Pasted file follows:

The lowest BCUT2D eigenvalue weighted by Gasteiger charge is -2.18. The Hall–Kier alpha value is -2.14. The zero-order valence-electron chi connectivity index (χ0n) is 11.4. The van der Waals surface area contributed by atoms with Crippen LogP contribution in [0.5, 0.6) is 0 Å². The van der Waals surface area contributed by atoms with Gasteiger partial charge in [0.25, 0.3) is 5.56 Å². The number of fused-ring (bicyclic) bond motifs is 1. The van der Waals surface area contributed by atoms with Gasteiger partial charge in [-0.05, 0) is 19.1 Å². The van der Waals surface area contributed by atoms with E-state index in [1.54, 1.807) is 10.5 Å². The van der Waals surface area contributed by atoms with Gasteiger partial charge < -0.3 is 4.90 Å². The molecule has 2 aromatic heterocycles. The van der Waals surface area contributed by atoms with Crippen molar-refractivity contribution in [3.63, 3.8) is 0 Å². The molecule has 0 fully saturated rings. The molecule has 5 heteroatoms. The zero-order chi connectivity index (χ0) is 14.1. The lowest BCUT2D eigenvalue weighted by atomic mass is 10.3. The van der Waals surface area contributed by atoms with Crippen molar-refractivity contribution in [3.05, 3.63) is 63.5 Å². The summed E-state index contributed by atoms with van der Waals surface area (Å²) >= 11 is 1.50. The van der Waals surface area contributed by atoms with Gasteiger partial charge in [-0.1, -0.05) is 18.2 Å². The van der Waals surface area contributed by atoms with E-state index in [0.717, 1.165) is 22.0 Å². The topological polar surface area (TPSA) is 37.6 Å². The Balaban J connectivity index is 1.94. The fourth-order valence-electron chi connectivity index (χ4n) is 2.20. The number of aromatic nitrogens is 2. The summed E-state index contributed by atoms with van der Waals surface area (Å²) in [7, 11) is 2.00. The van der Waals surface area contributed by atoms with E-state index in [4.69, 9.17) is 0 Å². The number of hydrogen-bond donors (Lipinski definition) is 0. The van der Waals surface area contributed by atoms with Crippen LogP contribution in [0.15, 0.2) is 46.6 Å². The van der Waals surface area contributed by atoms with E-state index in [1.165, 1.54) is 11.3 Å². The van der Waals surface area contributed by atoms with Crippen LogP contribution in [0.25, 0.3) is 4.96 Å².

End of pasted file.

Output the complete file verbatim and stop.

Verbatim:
The lowest BCUT2D eigenvalue weighted by Gasteiger charge is -2.18. The Hall–Kier alpha value is -2.14. The zero-order valence-electron chi connectivity index (χ0n) is 11.4. The van der Waals surface area contributed by atoms with Crippen LogP contribution in [0.5, 0.6) is 0 Å². The van der Waals surface area contributed by atoms with Gasteiger partial charge in [0.25, 0.3) is 5.56 Å². The number of fused-ring (bicyclic) bond motifs is 1. The van der Waals surface area contributed by atoms with Gasteiger partial charge in [-0.05, 0) is 19.1 Å². The van der Waals surface area contributed by atoms with E-state index in [1.54, 1.807) is 10.5 Å². The van der Waals surface area contributed by atoms with Gasteiger partial charge < -0.3 is 4.90 Å². The molecule has 2 aromatic heterocycles. The van der Waals surface area contributed by atoms with Crippen molar-refractivity contribution in [3.63, 3.8) is 0 Å². The molecule has 0 fully saturated rings. The molecule has 5 heteroatoms. The zero-order chi connectivity index (χ0) is 14.1. The lowest BCUT2D eigenvalue weighted by atomic mass is 10.3. The van der Waals surface area contributed by atoms with Crippen molar-refractivity contribution in [3.05, 3.63) is 63.5 Å². The summed E-state index contributed by atoms with van der Waals surface area (Å²) >= 11 is 1.50. The van der Waals surface area contributed by atoms with Gasteiger partial charge in [-0.1, -0.05) is 18.2 Å². The van der Waals surface area contributed by atoms with E-state index in [0.717, 1.165) is 22.0 Å². The topological polar surface area (TPSA) is 37.6 Å². The Balaban J connectivity index is 1.94. The fourth-order valence-electron chi connectivity index (χ4n) is 2.20. The number of aromatic nitrogens is 2. The summed E-state index contributed by atoms with van der Waals surface area (Å²) in [7, 11) is 2.00. The van der Waals surface area contributed by atoms with E-state index in [4.69, 9.17) is 0 Å². The number of hydrogen-bond donors (Lipinski definition) is 0. The van der Waals surface area contributed by atoms with Crippen LogP contribution in [0.15, 0.2) is 46.6 Å². The van der Waals surface area contributed by atoms with E-state index in [1.165, 1.54) is 11.3 Å². The van der Waals surface area contributed by atoms with Crippen LogP contribution in [0.25, 0.3) is 4.96 Å².